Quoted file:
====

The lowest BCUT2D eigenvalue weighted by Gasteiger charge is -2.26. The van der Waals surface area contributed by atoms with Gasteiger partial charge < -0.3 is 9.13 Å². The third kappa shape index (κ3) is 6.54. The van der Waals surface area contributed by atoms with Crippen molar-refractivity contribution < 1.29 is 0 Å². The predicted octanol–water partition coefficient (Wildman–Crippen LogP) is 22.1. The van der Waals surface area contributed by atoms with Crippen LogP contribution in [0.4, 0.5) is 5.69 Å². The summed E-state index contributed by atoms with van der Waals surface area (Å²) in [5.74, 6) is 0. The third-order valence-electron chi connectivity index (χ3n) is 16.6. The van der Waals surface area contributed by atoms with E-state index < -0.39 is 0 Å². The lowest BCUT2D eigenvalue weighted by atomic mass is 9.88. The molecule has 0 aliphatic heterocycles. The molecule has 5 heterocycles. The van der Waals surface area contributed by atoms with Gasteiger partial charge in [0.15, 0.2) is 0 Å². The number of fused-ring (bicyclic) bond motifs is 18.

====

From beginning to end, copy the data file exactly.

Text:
The lowest BCUT2D eigenvalue weighted by Gasteiger charge is -2.26. The van der Waals surface area contributed by atoms with Gasteiger partial charge < -0.3 is 9.13 Å². The third kappa shape index (κ3) is 6.54. The van der Waals surface area contributed by atoms with Crippen molar-refractivity contribution < 1.29 is 0 Å². The predicted octanol–water partition coefficient (Wildman–Crippen LogP) is 22.1. The van der Waals surface area contributed by atoms with Crippen LogP contribution in [0.4, 0.5) is 5.69 Å². The summed E-state index contributed by atoms with van der Waals surface area (Å²) in [5.74, 6) is 0. The third-order valence-electron chi connectivity index (χ3n) is 16.6. The van der Waals surface area contributed by atoms with E-state index < -0.39 is 0 Å². The lowest BCUT2D eigenvalue weighted by atomic mass is 9.88. The molecule has 0 aliphatic heterocycles. The molecule has 5 heterocycles. The van der Waals surface area contributed by atoms with Gasteiger partial charge in [0.15, 0.2) is 0 Å². The number of fused-ring (bicyclic) bond motifs is 18.